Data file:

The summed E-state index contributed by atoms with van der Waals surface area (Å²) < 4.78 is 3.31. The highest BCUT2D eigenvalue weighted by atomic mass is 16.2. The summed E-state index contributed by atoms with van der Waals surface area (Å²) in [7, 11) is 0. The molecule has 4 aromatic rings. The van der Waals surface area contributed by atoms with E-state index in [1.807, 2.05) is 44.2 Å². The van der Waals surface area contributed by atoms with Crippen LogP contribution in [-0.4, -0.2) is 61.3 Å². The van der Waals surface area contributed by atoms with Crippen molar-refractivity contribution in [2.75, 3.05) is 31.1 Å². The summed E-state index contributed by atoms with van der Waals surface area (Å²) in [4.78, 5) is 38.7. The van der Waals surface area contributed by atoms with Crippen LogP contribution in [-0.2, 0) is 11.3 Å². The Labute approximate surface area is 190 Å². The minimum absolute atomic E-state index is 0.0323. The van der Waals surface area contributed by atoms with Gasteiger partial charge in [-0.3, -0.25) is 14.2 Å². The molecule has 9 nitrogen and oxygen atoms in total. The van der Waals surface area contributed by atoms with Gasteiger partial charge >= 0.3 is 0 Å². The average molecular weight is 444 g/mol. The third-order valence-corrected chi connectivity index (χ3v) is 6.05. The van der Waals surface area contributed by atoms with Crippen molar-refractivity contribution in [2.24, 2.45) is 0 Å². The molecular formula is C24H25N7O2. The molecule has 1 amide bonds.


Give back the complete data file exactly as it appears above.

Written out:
The summed E-state index contributed by atoms with van der Waals surface area (Å²) < 4.78 is 3.31. The highest BCUT2D eigenvalue weighted by atomic mass is 16.2. The summed E-state index contributed by atoms with van der Waals surface area (Å²) in [7, 11) is 0. The molecule has 4 aromatic rings. The van der Waals surface area contributed by atoms with E-state index in [1.807, 2.05) is 44.2 Å². The van der Waals surface area contributed by atoms with Crippen LogP contribution in [-0.4, -0.2) is 61.3 Å². The van der Waals surface area contributed by atoms with Crippen molar-refractivity contribution in [2.75, 3.05) is 31.1 Å². The summed E-state index contributed by atoms with van der Waals surface area (Å²) in [4.78, 5) is 38.7. The van der Waals surface area contributed by atoms with Crippen LogP contribution in [-0.2, 0) is 11.3 Å². The Labute approximate surface area is 190 Å². The minimum absolute atomic E-state index is 0.0323. The van der Waals surface area contributed by atoms with Gasteiger partial charge in [-0.3, -0.25) is 14.2 Å². The molecule has 9 nitrogen and oxygen atoms in total. The van der Waals surface area contributed by atoms with Gasteiger partial charge >= 0.3 is 0 Å². The average molecular weight is 444 g/mol. The third-order valence-corrected chi connectivity index (χ3v) is 6.05. The van der Waals surface area contributed by atoms with Crippen molar-refractivity contribution in [2.24, 2.45) is 0 Å². The molecular formula is C24H25N7O2. The molecule has 1 amide bonds.